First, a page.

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Difficulty Of Learning Italian

Discussion in 'Italian Language' started by Webene, Dec 19, 2014.

  1. Im in the same problem ,im intimeshare attorney business so i need italian , already im studying, good luck !
     
  2. Just listening to other people speak their native tongue, French seems to sound amazingly hard compared to Italian. Maybe it's just me but if you're ever planning on going to another country, it's good to learn some basic words.
     
  3. I think Italian is not too difficult to pick up, compared to some world languages. I feel like the sentence structure is very natural. I read this article a while ago which has an interesting infographic about the world languages and difficulty of picking them up.

    http://www.thecultureist.com/2014/05/27/spanish-korean-easiest-hardest-languages-learn-infographic/

    I think because there are a lot of words with similarities to English, and you're not having to learn an entire new alphabet or writing style, it's also easier to pick up.
     
  4. Just so you know, French grammar is much more harder than Italian, they've got so much more depth to it it's mind blowing. While in my early days in Romania, we've been taught French at a young age and I didn't really like it. I'm still avoiding it in my days haha
     
  5. There is of course a big difference if you are living in Italy and learning the language then learning it while living in another country. But nevertheless it is a very beautiful language. My wife knows already speaking Italian very well and she starts this year by studying this language to be teacher for Italian and German. We well see how she will do it and if there is really a longer trip to Italy needed. I think listening Italian music and watching Italian Television could also helps here a lot.
     
    pwarbi likes this.
  6. I have tried to learn Italian but I did not do such a good job with the pronuciation. I think that French is easier to learn I have done a lot better learning French than Italian.
     
  7. That's an excellent point to be honest. When your living in a country and trying to learn a language it's a lot easier. Obviously the language is all around you and it's much easier to get it right and not just learn the actual language but the punctuation and grammer behind it aswell.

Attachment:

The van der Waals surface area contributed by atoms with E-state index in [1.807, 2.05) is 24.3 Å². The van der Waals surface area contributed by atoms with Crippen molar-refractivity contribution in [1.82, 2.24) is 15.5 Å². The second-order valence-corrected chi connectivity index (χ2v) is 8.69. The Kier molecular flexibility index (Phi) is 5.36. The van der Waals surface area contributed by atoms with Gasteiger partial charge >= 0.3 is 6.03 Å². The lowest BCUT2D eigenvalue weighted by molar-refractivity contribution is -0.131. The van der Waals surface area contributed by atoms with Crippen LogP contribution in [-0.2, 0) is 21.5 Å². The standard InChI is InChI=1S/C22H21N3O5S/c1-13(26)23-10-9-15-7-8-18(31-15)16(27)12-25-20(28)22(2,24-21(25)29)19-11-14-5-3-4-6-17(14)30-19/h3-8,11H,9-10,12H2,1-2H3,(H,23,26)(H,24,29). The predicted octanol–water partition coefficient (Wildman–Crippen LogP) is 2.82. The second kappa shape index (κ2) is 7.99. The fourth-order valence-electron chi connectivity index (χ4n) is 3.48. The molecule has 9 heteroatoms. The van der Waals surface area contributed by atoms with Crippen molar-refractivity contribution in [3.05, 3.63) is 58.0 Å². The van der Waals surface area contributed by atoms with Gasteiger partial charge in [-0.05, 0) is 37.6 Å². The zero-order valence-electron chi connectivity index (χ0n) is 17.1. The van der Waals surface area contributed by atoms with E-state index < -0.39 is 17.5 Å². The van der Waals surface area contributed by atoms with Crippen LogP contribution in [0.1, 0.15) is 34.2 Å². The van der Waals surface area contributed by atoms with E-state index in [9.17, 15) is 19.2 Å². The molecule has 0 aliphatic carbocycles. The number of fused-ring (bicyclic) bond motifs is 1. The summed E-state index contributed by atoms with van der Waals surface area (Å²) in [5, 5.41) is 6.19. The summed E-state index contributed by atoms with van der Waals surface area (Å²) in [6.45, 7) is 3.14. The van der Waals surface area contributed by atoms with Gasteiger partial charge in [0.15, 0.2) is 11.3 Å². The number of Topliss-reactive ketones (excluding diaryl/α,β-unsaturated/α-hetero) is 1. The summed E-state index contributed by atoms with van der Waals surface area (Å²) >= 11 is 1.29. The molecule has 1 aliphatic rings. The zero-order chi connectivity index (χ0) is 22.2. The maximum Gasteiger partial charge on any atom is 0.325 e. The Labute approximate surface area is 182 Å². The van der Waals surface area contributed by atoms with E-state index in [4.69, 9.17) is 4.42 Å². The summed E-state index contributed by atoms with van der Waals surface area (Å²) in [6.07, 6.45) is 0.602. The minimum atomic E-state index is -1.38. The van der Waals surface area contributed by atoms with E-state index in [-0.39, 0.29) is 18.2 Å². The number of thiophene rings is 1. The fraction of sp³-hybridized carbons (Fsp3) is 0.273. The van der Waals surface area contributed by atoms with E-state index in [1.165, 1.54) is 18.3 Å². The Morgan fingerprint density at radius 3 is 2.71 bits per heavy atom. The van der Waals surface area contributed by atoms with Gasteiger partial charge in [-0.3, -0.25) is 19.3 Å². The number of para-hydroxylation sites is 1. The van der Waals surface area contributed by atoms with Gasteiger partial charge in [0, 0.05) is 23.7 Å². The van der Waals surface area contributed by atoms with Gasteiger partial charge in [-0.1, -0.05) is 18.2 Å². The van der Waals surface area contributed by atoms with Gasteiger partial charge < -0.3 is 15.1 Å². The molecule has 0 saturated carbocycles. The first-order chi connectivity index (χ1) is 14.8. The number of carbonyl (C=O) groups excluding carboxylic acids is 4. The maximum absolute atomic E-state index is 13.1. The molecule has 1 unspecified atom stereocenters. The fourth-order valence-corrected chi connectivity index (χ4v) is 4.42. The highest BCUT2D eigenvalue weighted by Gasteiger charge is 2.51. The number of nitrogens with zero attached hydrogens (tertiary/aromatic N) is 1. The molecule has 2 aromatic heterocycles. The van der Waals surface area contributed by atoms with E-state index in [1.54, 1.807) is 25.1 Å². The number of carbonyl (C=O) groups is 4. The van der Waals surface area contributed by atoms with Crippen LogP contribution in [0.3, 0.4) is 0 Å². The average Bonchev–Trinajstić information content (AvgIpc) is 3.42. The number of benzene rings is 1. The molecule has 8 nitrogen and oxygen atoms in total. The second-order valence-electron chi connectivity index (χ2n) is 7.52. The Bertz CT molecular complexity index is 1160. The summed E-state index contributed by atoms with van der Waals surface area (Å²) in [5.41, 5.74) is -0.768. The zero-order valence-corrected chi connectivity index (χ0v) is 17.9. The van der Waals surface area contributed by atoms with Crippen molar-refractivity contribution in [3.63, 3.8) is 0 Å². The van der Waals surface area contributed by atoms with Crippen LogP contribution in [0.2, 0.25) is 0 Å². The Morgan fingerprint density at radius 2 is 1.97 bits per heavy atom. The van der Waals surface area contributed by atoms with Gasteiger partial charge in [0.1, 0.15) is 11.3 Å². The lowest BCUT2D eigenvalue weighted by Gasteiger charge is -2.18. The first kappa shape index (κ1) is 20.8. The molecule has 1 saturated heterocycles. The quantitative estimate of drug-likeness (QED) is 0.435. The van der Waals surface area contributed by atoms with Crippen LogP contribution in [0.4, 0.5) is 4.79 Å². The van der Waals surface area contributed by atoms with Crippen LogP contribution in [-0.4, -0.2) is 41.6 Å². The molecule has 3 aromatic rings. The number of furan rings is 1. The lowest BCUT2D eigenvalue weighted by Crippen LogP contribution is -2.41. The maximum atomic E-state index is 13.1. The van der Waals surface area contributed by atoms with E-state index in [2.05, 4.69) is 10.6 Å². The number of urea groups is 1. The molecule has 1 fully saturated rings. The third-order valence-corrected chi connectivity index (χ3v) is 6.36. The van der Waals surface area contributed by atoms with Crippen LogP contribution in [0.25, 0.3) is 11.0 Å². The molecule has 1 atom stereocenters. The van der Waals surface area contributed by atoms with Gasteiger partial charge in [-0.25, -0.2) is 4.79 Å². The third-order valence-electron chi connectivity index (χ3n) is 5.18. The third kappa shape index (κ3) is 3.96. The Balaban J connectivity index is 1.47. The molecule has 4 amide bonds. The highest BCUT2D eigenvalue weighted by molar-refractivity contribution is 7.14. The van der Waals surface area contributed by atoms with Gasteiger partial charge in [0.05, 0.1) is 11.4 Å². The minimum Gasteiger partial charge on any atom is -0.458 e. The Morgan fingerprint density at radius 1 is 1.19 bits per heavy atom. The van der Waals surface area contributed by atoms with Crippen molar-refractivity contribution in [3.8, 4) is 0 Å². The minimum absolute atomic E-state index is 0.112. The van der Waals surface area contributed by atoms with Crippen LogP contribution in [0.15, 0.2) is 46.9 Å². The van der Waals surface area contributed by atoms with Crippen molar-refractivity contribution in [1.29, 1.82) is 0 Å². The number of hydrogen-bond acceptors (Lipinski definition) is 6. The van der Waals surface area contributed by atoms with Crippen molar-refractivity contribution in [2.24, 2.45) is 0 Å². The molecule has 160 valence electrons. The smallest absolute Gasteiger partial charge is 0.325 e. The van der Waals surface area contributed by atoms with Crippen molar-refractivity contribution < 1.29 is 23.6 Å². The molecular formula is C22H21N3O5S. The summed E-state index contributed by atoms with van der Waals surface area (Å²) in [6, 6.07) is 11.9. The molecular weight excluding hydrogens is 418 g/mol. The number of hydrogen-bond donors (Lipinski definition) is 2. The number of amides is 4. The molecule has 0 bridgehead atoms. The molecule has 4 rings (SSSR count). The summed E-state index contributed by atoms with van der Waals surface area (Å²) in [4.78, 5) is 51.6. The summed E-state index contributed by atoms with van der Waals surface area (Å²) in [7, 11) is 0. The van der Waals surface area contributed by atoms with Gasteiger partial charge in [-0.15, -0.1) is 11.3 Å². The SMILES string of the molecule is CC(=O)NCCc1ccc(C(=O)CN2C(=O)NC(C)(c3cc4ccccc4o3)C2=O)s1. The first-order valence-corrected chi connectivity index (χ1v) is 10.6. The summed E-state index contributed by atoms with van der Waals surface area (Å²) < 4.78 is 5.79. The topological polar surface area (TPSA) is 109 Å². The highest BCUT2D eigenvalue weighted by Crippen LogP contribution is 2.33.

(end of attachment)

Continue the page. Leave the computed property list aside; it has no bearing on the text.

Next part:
8. I've a couple of friends that were native English speaker and they struggled quite a lot and they still struggle to learn italian. It's quite hard in my opionin to be able to write/speak it correctly for someone that comes from English. A lot easier can be for a spanish speakers or protuguese ones for example.
     
  9. In England the main languages people decide to learn are Spanish and French. German is becoming slightly more popular aswell these days, but it seems as though Italian isn't at the top of people's lists.

    I don't know if that's because its so hard to learn and get right, or if it's because its just not advertised as much as all the others.
     
  10. Well, I think that in a foreign country it also depends on the consistency of the ethnicities that are present in the country. If italian is widely spoken and for eample Spanish is this mean that there are surely way more spanish speaker than italian ones.
     
  11. I think I would do good at learning Italian because I am an English speaking and have basic to moderate comprehension of Spanish. Italian has a mixture of both which would make it a bit easier to learn.
     
  12. I think the best way to find out would be to try. It might sound obvious but a lot of people when going to a foreign country won't even attempt to learn the basics, and while it doesn't really matter, I think the locals appreciate the fact you have made a bit of an effort at least.
     
  13. Learning to use Italian is slightly different. I would recommend listening to films to see how people actually converse as it is different from the classroom. People can use shortened version of words, or a single word with intonation like 'permesso' which really means, 'I'm coming through so be careful'. You hear that a lot in markets or a busy street.